The Iran-Contra affair involved US activities in Iran and Nicaragua during the Reagan administration. After the 1979 Islamic revolution, Iran became “stridently anti-American. ” The US severed Diplomatic relations and imposed sanctions (United Sates 3). The Reagan administration (1981-1989) wanted to improve relations with Iran by supporting individuals and groups considered moderate. In Nicaragua, the left-wing Sandinista government, which had also come to power in 1979 “became increasingly anti-American.
Accused of aiding left-wing rebels in El Salvador, the Sandinistas “turned toward Cuba and the Soviet Union” for support (United States 3). Reagan, for whom defeating communism was a priority, was sympathetic toward the Contras, or counter-revolutionary insurgents who opposed the Sandinistas. He gave financial aid to the Contras. CIA officers were involved in various military actions. Public support, however, for US involvement weaken due to fear that Nicaragua might result in a protracted and costly Vietnam-type engagement leading to the loss of American lives.
Congress responded with a series of measures that limiting then banned aid to the Contras. Reagan compared the Contras struggle with that of the America’s “founding father’s” and ordered his National Security staff to “find a way to keep the Contras’ ‘body and soul’ together (United States 4). According to the Report to Congress, this led the President to turn to “third countries and private sources” to fund the Contras and to the National Security Council becoming “an operational entity that secretly ran the Contra assistance effort and later the Iran initiative” under Lt. Col.
Oliver North (United States 4) with the full knowledge of National Security Adviser Robert McFarlane. The Report stresses that the actions that followed were illegal, since Congress had banned aid to the Contras and CIA involvement lacked official authorization; “covert operations must be approved by the President personally and in writing” and Congress “must be notified” (United States 4). Although a private organization, “The Enterprise” took the leading role in continuing to support the Contras, various CIA personnel gave “logistical and tactical support” (United States 4).
Reagan’s team argued that Congress’s ban did not rule out private or third country funding. Meanwhile, Americans were being held hostage by the Iranian funded Hizbullah in Lebanon and Reagan was anxious to secure their release. In the summer of 1985, an approach from the Israeli government suggested that this could be achieved if the US sold arms to pro-American Iranians. Despite US sanctions against Iran, Regan “authorized Israel to proceed with the sales” without signing an order or notifying Congress (United States 6).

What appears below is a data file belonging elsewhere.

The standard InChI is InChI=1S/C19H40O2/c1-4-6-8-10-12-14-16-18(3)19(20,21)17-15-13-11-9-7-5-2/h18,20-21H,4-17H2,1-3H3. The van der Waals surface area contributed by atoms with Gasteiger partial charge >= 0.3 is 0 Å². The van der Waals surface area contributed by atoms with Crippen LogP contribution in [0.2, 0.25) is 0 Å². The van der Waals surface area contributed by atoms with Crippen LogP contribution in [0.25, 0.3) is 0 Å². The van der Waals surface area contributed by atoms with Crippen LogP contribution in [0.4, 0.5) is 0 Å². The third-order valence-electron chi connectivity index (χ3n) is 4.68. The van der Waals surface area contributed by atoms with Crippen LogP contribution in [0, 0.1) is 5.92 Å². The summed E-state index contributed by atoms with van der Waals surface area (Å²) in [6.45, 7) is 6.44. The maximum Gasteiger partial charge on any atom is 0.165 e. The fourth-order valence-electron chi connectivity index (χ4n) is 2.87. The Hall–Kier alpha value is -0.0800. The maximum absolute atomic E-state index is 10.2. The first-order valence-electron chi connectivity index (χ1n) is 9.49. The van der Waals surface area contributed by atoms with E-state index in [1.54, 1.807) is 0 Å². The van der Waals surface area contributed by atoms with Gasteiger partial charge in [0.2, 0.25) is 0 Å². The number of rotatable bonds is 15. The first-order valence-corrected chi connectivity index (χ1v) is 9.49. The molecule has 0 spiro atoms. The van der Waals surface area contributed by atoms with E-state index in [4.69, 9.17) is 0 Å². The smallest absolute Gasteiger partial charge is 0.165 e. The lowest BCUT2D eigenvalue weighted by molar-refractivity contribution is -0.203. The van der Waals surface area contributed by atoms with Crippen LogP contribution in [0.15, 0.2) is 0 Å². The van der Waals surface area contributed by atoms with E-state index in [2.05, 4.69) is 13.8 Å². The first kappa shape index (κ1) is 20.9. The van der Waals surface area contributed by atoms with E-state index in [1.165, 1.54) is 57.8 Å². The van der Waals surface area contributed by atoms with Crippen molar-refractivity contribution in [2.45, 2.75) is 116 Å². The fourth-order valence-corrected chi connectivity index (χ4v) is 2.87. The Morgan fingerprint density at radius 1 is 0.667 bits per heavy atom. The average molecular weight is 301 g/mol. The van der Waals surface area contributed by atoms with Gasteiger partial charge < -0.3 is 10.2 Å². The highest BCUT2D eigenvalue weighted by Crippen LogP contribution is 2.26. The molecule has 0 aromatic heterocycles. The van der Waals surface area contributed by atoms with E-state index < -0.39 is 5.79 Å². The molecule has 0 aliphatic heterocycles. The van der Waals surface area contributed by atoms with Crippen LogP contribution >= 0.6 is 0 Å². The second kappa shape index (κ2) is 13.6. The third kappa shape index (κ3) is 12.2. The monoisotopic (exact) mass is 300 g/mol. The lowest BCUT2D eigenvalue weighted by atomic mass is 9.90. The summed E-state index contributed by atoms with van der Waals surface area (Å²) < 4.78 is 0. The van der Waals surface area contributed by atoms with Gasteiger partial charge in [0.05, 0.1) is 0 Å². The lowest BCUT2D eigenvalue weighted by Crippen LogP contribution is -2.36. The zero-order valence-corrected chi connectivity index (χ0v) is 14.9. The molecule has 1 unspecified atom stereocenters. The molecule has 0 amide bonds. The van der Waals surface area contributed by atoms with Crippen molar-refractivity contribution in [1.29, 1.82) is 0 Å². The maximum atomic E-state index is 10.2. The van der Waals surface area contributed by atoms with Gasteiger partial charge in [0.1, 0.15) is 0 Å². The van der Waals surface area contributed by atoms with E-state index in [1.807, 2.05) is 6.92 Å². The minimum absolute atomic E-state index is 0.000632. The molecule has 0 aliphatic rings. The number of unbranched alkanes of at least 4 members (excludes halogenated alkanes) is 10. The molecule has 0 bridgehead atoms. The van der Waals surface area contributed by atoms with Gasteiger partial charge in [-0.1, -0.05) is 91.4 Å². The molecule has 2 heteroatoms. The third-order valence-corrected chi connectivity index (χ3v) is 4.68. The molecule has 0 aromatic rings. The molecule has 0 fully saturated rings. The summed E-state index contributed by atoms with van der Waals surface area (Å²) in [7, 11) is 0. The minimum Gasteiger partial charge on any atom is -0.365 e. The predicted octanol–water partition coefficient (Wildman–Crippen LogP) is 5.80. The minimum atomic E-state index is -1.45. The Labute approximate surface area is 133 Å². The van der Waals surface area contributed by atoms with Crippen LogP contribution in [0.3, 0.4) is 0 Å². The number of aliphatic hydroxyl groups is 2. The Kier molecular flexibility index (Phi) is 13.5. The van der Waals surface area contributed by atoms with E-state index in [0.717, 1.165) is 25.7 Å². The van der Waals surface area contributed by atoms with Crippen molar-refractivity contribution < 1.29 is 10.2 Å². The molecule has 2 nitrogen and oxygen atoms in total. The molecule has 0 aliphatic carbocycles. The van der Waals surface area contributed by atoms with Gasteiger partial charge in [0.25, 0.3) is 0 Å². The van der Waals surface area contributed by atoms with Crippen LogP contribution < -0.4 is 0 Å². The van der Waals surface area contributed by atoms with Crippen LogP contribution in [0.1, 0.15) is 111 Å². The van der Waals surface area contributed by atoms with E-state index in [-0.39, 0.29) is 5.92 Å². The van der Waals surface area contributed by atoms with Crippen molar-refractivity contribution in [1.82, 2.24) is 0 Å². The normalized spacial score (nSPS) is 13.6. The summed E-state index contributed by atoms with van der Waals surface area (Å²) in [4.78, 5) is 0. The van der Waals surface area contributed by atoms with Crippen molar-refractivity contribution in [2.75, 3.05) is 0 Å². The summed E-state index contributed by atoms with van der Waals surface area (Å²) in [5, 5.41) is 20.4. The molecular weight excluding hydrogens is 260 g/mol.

Defense Secretary Weinberger initially advised against this (United States 7) but was later implicated in the affair. In December 1985 Reagan signed an order (called a Finding), later destroyed by National Security Adviser John Poindexter, McFarline’s successor, who believed that “its disclosure would have been politically embarrassing to the President” (United States 6). A later Finding authorized direct sales through Enterprise rather than indirectly through Israel. North directed part of the profit to the Contras and to fund other covert operations, hence the link between Iran and the Contras.
Eventually, five American hostages were released, although two remained in captivity. On November 3rd 1986 a Lebanese paper published details of the arms sales, provoking controversy, scandal and several official enquiries in the USA. Reagan was at first reluctant to comment because he thought this would jeopardize release of more hostages (United States 9). Biographer Lou Cannon says that as the affair attracted attention, Reagan hoped it would “go away” if he did not talk about it, speaking about other issues instead (Cannon 646). When he did speak, he at first denied reports.
After a week, he admitted that the US had sold arms to Iran but said that allegations that this was “in return for hostages” were “utterly false” (United States 10). Later, with the Attorney General at his side, Reagan said that knew nothing about the sales until after they had taken place (United States 10). North, McFarlane and Poindexter began a cover up, aiming to protect Reagan, falsifying chronology and destroying documents. Reagan told the Tower Commission (which he established) that he “had approved the first shipment” to Iran then retracted, saying that he “could not remember” (Pious 135).
The Office of Independent Counsel determined that there was no “credible evidence” that Reagan violated any criminal statute” (Pious 135). The Congressional Report cleared Reagan of wrongdoing but held him responsible for presiding over an administration that disregarded democratic procedures, failed to inform Congress, whose officials lied, broke the law and even saw it as an “impediment to their goal” (United States 18). Reagan created an “environment” in which those involved believed they were “carrying out” his policies (United States 22).
The Tower Report concluded that the Iran-contra affair remains an “enigma” with no “unified account” available from those interviewed (United States & Tower, 16-17). George H W Bush, cleared of any complicity (United States 21), pardoned those convicted of offenses related to the affair. Reagan’s role remains controversial. Aides found him “inattentive, unfocused and uncurious. ” He delegated “many oversight duties” to others (Pious 136). Yet he ended his presidency with a very high approval rating, perhaps because his anti-Communist stance was popular and the Cold War was almost at an end.
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